Thyroid Hyperplasia

Although thyroid neoplasms have been commonly reported in fish, most of these thyroid masses were probably goitres rather than neoplasms (Harshbarger, 1984; Hoover, 1984b; Leatherland, 1994). Thyroid hyperplasia occurs most often in captive fish or in wild fish from certain geographical areas such as the Great Lakes. Prevalence of these lesions can be high, up to 93.5% in Lake Erie coho salmon (Oncorhynchus kisutch), and the lesions can occur seasonally (Leatherland and Sonstegard, 1980). Causes of goitre in fish are not always evident but can include endocrine stimulation of the thyroid, problems with iodine metabolism, or direct stimulation of the thyroid (Leatherland, 1994). Exposure to goitrogens can reduce or eliminate thyroxine (T4) synthesis or release from the thyroid; without the normal negative feedback of T4 on the pituitary, thyrotropin secretion rates increase. The higher concentration of circulating thyrotropin stimulates the thyroid, resulting in hyperplasia and depletion of colloid reserve.

Invasiveness and apparent metastasis are common features of hyperplastic thyroid tissue in fish. The thyroid in many teleosts is a diffuse organ located in the hypobranchial area near the ventral aorta and afferent branchial arteries, although some species such as the reef parrotfishes have a compact, circumscribed thyroid (Grau et al., 1986). The commonly observed invasiveness of goitre in fish is probably related to the unencapsulated and diffuse nature of the thyroid. Ectopic (extrapharyngeal) follicles are often in the spleen, kidney and other organs of fish without thyroid hyperplasia, especially when iodine is limiting (Baker, 1959); therefore, 'metastatic' or invasive lesions in fish with thyroid hyperplasia do not indicate that the lesion is neoplastic.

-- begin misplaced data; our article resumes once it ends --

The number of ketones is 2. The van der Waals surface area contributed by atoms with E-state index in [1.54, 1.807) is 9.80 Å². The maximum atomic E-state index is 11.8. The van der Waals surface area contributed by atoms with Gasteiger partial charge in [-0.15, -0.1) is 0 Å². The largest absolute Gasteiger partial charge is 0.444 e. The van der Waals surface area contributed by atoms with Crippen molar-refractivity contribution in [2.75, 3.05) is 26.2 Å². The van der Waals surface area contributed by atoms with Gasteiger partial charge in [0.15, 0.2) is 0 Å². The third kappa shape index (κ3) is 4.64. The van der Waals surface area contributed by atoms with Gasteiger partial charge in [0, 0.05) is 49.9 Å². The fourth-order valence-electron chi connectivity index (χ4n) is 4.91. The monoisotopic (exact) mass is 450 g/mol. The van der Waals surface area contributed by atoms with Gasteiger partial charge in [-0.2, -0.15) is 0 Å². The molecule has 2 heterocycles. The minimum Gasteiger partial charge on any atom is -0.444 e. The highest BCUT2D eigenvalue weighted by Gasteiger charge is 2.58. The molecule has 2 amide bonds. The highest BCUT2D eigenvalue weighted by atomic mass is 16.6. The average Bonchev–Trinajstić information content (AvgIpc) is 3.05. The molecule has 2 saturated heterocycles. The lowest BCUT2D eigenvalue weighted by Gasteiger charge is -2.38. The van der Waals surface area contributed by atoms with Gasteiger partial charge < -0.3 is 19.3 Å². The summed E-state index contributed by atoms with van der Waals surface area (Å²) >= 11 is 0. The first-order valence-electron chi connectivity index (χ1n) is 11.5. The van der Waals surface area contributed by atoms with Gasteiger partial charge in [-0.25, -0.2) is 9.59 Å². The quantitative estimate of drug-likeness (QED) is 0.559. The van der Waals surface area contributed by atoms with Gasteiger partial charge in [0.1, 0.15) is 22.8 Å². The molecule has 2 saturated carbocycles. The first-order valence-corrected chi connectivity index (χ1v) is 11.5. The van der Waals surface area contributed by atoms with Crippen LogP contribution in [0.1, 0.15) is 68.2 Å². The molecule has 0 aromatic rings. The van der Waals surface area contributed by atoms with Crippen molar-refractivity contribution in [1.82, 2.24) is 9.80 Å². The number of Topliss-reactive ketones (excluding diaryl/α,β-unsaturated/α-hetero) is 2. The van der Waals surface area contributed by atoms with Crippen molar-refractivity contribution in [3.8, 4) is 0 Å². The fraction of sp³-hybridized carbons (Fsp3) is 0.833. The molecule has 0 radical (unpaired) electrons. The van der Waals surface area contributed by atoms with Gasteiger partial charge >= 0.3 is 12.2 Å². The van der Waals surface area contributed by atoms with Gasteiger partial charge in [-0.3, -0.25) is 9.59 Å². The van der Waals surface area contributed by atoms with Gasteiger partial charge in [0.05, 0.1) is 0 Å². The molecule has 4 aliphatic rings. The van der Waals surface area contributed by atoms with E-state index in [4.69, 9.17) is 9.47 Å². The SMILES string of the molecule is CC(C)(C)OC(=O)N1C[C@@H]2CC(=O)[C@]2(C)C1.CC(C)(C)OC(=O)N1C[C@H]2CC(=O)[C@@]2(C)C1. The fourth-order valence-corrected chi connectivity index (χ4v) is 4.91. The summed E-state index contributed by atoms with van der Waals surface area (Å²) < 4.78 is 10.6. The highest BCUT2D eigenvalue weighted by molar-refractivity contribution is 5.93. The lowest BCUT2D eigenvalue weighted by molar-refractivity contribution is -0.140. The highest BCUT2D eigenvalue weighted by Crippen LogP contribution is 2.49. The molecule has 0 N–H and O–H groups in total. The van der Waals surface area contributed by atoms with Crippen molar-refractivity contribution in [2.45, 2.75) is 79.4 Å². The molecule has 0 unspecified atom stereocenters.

Although thyroid hyperplasia in fish is common, thyroid carcinomas seem to be rare. Experimental induction of thyroid neoplasms is complicated by the dual action of chemicals that are carcinogens and goitrogens. This increases the difficulty of diagnosing thyroid masses in fish exposed to a carcinogen, and

Fig. 3.3. A non-neoplastic inflammatory disease in mangrove rivulus; the aetiological agent is unknown. (a) Granulomatous exudate (G) causing distension of the peritoneal cavity. Bar = 500 mm. (b) Higher magnification of (a). Macrophages are the most prominent component of the exudate. Giant cells (arrow) are present. Bar = 25 mm.

Fig. 3.3. A non-neoplastic inflammatory disease in mangrove rivulus; the aetiological agent is unknown. (a) Granulomatous exudate (G) causing distension of the peritoneal cavity. Bar = 500 mm. (b) Higher magnification of (a). Macrophages are the most prominent component of the exudate. Giant cells (arrow) are present. Bar = 25 mm.

criteria in addition to histological appearance are probably necessary (Grizzle and Thiyagarajah, 1988). Iodine supplementation and transplantation experiments are two approaches for aiding in the distinction between thyroid hyperplasia and carcinoma. Both of these techniques were used in an experiment in which thyroid masses were apparent 2 months after 7-day-old mangrove rivulus, Rivulus marmoratus, were exposed for 2 hours to A-methyl-A'-nitro-A-nitrosoguanidine (MNNG) (Park et al., 1993). Throughout the experiment, 50 mg iodine per litre was added to the water to achieve a total iodine concentration of 150-200 mg l-1. While no thyroid lesions were found in controls, thyroid masses were present in almost all fish exposed to the highest dose of MNNG (25 mg l-1) for 4 months, and most lesions were diagnosed as papillary carcinomas. The thyroid carcinomas were successfully transplanted to the anterior chamber of the eye of other mangrove rivulus. Although transplant recipients were probably isogenic, transplanted control thyroid tissue degenerated.

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